The recognition of sexual and gender diversity within the multicultural and multi-ethnic situation of Latin America and the Caribbean has not been an easy process. Both coloniality and a monocultural gaze have marked the relationships between the populations that today inhabit the sub-continent. The places from which “talking”, feeling, desiring, doing, producing wealth, culture and knowledge, are loaded with unequal power relations that invisibilise and degrade forms of life, knowledge and societies, considering them as subaltern and subordinating them to Western hegemony. This realization compels us to look at diversity as an expression not only of difference but also as a source of inequalities that, depending on their origins, intersect and differentially impact women. Moreover, this challenge demands that we recognize the urgency of redistributing power among women in both society in general and social movements in particular, thereby empowering them. To socialize power is the key challenge for the creation of radical democracy. This requires that we learn to accept and manage conflicts, disagreements and dissenting views.
Critical interculturality allows us to retrieve other voices, knowledges and ways of thinking, and to appreciate diverse worldviews that speak of the complexity of reality and the multiple ways of living and being a woman. This is not a call to ‘celebrate’ or ‘tolerate’ diversity, but a call to recognize the incompleteness of any political proposal that does not incorporate dialogue with diversity, building identities and producing knowledge. This demands that we take on an ethical-political commitment to incorporate diversity in our ways of living, thinking and coming together.
2) The sustainability of life as priority
Feminist economics demonstrates how, for centuries, the way of sustaining life has been through the sexual division of labour with a consequently excess workload for women.
The capitalist system imposes discourses as “truths” that legitimize it as a hegemonic mode of production. Among these “truths”, it produces a series of false dichotomies, such as production/reproduction, public/private, nature/culture, normal/abnormal. It also reduces the notion of work to the production of goods and services with exchange value in the market. The systemic devaluation of social reproduction by nation states reflects the deep biases of socio-economic-cultural system as a whole, which avoids its responsibility and increases the burden of survival on people and, in particular, on women in Latin America and the Caribbean.
This advanced stage of an extractive and predatory capitalism threatens the sustainability of life on the planet and urgently calls into question the prevailing ways of life and production. As feminists – and like other social movements – we condemn this form of social organization and its values, and demand dignified living conditions for all people. This implies not only new forms of sustainable economic production but also relationships of care and affection.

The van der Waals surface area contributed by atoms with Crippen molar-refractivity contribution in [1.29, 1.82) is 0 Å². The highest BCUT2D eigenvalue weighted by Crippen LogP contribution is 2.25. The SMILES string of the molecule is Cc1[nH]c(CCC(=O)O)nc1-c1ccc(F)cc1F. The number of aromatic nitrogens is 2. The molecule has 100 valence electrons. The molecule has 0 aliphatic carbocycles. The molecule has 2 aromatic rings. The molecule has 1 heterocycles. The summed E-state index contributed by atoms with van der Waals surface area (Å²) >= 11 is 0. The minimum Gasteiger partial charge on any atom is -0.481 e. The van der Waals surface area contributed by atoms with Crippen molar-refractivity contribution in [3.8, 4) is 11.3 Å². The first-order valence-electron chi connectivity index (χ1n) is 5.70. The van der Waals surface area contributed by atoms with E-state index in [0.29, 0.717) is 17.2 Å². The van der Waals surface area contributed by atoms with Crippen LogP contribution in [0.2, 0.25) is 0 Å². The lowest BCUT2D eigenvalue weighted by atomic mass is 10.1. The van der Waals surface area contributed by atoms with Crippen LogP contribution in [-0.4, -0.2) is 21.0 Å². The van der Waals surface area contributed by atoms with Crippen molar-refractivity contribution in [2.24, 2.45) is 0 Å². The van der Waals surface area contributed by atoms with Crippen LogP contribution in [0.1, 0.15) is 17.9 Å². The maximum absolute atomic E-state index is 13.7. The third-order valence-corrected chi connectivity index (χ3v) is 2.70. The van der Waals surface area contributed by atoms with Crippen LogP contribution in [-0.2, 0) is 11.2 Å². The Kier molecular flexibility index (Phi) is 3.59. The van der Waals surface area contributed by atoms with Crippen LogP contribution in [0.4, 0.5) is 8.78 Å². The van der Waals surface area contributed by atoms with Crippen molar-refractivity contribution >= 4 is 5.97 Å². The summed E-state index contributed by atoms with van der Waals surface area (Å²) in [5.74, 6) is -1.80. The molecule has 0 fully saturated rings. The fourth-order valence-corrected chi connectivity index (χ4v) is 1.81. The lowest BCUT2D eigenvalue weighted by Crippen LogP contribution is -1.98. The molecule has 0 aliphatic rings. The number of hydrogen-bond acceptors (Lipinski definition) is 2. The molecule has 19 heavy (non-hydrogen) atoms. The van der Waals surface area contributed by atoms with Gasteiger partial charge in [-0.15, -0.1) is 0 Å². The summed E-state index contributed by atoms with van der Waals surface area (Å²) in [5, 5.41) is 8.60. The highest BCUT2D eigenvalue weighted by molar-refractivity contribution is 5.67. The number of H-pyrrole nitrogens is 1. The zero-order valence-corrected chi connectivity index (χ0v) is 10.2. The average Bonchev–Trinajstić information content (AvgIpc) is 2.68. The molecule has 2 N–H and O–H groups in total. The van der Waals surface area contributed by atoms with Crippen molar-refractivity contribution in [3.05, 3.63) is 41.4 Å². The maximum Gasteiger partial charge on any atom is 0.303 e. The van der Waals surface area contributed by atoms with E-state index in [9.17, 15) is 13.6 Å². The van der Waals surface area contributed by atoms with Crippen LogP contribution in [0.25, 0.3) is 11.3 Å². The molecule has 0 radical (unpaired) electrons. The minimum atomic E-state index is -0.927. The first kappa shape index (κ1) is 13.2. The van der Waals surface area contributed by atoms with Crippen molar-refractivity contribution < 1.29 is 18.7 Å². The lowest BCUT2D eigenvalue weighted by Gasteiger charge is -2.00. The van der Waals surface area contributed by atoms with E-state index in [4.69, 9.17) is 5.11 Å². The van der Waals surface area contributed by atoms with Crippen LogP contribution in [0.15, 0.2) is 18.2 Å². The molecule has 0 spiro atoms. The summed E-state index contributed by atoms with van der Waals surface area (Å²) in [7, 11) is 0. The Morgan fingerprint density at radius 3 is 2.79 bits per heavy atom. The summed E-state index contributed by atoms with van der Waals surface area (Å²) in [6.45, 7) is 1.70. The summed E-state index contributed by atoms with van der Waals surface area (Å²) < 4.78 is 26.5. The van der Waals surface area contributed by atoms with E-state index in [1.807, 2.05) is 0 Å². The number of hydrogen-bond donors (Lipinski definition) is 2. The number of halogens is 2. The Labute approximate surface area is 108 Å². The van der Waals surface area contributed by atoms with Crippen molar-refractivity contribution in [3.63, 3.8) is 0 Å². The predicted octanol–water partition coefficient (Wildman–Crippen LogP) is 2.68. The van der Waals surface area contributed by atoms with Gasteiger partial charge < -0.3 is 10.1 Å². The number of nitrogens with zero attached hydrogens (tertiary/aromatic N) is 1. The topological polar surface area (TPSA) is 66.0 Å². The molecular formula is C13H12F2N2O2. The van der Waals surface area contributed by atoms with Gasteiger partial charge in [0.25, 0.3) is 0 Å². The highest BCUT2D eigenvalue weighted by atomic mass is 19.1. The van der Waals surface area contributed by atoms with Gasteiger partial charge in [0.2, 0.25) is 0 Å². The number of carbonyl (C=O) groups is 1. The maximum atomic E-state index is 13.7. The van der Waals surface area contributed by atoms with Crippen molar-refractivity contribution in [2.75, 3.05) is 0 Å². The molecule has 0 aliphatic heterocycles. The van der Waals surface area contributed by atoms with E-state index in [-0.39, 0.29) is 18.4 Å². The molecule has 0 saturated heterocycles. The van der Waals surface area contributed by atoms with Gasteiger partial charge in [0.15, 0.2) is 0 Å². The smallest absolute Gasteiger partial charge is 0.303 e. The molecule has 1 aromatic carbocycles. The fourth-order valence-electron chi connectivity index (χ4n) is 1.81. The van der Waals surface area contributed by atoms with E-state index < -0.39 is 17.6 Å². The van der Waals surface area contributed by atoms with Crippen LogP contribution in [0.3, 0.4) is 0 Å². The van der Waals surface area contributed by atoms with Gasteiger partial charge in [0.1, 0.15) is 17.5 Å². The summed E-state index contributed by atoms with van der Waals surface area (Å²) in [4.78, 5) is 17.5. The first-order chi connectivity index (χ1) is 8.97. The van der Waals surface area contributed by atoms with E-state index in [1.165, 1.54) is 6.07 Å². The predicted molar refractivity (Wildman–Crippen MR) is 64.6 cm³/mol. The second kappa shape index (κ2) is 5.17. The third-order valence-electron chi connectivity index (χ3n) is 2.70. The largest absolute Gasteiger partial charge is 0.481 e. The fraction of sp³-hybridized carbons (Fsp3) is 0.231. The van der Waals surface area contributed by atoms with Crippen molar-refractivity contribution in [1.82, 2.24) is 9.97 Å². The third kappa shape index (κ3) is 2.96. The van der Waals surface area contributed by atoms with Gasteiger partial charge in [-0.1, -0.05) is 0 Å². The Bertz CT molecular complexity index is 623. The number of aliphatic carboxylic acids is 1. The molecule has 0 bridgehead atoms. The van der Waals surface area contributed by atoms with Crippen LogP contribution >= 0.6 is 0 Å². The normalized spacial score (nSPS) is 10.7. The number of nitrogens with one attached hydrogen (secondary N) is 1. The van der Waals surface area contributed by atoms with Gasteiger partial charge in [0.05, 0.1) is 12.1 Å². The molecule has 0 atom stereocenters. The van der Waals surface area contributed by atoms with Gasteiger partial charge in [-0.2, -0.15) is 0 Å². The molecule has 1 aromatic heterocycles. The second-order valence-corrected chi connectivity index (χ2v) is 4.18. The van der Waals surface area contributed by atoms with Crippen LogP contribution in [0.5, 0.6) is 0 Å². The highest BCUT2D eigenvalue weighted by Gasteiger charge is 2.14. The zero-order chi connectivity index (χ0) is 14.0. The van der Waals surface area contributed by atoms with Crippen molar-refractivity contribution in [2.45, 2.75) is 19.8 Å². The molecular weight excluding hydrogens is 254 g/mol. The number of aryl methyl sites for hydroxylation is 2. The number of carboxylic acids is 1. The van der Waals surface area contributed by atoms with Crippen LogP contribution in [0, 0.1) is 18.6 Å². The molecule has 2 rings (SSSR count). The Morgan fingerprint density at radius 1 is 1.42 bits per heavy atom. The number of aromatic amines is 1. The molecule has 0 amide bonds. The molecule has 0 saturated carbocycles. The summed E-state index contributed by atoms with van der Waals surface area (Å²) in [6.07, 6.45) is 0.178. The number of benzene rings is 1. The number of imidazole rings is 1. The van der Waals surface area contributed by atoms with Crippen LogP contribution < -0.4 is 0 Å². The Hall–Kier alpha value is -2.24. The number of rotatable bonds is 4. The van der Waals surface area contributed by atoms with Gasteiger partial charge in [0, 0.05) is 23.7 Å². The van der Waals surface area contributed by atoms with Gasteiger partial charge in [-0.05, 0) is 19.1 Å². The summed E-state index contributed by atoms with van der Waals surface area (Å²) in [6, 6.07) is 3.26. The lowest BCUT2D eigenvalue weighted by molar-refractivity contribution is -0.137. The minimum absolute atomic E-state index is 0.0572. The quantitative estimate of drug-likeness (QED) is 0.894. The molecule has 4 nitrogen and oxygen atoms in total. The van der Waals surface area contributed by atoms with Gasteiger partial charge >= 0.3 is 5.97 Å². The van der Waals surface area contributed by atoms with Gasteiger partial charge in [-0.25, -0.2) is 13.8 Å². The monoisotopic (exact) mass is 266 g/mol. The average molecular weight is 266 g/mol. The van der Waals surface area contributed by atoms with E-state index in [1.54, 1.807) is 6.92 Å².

Feminist movements strive for a radical change in the current capital-centric logic of the economy and for a new balance between production and reproduction, in which the state stops seeing the carework of women as a resource to be tapped freely in order for the state to cover its obligations to protect and care for life. Human life and its sustainability should be the first and only priority of state economic and social policy.
3. Body and territory: safeguarding community life
A territory is much more than a plot of land: it is a cultural, symbolic and historical living space. Understanding the body as a territory – as a whole complex and living system, consisting of multiple relationships in which all living beings and natural resources like water, land, mountains are involved – challenges us to think about our individual and collective bodies as part of a community and constituent part of territories. Ecofeminism, communitarian feminisms, indigenous and Afro feminisms, lesbian and transgender feminisms, invite us to question the anthropocentric and androcentric vision of our society, which has put white/individual/rational/man/ straight at the epicentre of the universe, the centre of power, whose purpose is to dominate nature in the same way as women are dominated. These various feminisms invite us to reassess our relationship with nature, our ancestry, our social community.
III. THE APPROPRIATION OF OUR BODIES BY PATRIARCHAL, RACIST AND HETERONORMATIVE CAPITALISM
Our bodies have been turned by patriarchal capitalism into territories on which discourses that restrict our freedoms are constructed. Open and hidden violations of women’s bodies oppress us at work, on the street, in intimate daily life, in sexual life, in emotional and in the subjective spheres of life. Heternormativity, racism, sexual and social division of labour, economic exploitation, the devaluation of bodies and their energies, their reduction to mere carriers of working forces or of invisible work (reproductive or carework, without economic and social recognition), the repudiation of disability – these are all expressions of bodies seen as territories for others, alien and distant, putting in question whether our bodies are our own.